I’ve worked in every department, and to be able to have that opportunity and learn the business — we’re in a people business; yes, we sell cars, but it’s a very dynamic business — everybody you talk to in automotive, once they get in, they can never get out. Because there’s this draw, this magnetism, because it’s ever-changing.
Q. Once you spend your year at the helm of TADA, you will be president of the AutoShow. How does that make you feel?
A. It’s an amazing thing, this auto show. I’m going to the Geneva auto show in two weeks, but I don’t have a lot of experience in the auto show world yet. I was at the Consumer Electronic Show in Las Vegas in January — and did you know that the auto component of the CES is the fourth-largest auto show in North America? It was unbelievable to see where we’re at and what is coming in the future for automotive.
I’m looking forward to going to China this year, and to Goodwood (Revival car show, in England). I want to see what we can learn and what we can bring back; what works, what doesn’t and what they’re doing that we haven’t tried yet. I think we should always be looking to make our show a bit different — I know I don’t want to see the same thing every year.
Q. How did you enjoy the VIP night this year?
A. I’ve been coming to the VIP night since I’ve been 21 years old — I wasn’t in the business till I was later in my 20s — and never did I think I would be part of something this big. It’s a real honour. I used to come just to party because my dad would get me tickets. A year from now, I’ll be the president. It’s amazing.
Q. The big pressing question in the industry is electrification. Are we going down the right road?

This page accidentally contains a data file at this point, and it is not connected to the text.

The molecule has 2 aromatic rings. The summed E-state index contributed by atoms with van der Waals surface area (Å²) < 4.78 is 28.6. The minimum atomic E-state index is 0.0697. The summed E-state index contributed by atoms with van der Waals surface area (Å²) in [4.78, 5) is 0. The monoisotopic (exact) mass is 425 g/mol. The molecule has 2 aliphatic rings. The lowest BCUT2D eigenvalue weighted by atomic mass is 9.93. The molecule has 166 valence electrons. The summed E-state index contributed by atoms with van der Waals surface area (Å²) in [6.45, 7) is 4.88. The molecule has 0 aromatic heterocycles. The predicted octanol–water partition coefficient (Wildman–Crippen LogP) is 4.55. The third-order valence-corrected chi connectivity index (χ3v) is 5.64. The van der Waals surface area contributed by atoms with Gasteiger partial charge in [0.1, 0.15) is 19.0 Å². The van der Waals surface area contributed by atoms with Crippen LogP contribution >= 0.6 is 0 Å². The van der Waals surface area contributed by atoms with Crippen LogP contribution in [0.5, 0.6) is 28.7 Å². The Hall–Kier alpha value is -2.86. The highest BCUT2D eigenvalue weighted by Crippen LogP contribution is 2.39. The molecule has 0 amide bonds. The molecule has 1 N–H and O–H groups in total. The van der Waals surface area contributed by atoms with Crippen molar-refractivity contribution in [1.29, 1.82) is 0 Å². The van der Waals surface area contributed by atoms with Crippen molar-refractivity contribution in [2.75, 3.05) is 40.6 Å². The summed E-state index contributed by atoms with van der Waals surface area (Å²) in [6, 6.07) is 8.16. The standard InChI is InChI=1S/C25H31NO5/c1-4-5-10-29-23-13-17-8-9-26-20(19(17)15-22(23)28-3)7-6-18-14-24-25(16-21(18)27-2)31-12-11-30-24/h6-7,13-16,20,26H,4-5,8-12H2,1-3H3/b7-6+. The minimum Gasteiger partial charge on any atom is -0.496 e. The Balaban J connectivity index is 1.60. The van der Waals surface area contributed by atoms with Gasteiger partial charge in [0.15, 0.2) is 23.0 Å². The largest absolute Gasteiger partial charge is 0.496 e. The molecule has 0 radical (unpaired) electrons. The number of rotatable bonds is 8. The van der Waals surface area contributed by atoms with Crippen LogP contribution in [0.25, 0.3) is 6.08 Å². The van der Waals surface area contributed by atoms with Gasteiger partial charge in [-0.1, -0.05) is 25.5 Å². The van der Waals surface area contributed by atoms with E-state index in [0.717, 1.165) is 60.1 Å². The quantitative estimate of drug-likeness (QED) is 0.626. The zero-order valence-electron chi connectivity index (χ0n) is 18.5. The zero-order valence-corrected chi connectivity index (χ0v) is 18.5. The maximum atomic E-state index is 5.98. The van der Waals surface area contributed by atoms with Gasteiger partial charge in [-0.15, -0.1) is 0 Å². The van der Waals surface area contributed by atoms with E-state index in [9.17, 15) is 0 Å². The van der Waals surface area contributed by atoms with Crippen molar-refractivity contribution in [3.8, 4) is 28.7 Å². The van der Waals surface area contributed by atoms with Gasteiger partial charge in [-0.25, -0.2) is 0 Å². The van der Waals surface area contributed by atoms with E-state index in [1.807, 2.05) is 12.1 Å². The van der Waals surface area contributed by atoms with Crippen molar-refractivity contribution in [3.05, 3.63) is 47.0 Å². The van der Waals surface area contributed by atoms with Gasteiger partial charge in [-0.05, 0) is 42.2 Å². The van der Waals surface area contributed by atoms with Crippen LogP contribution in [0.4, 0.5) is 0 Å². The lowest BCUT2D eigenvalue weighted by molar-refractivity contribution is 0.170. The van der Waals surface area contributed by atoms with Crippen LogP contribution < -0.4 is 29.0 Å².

A. OK, my opinion. I think change is happening and I believe that electrification is coming — but it isn’t coming as quickly as some people say it is. There’s so much that’s involved — infrastructure, what do we do with these batteries once we don’t drive these vehicles any more? There’s so many layers to this.
I think driving an electric vehicle is great. But is it convenient? Do I have to stop for an hour on my way to the cottage to plug in my car? If I’m driving a gas-engine car, I stop for two minutes and put in some gas and away I go.
I go to a lot of conferences and I hear what people are saying. Look at hybrids. Toyota has been making hybrids for over 20 years but they are still only 1 per cent of sales. I don’t think electrification is much different than that. Yes, it’s a new type of vehicle that’s out there but we’re not ready for it. We’re not built for it.
It’s going to be a long road. Charging stations in the numbers needed don’t exist. Look at the marketplace. Seventy per cent of the vehicles sold in the marketplace today are trucks.
So, who wants to go out there and buy an electric truck? It doesn’t make sense.
This interview was originally published in Toronto Star Wheels on Feb. 23, 2018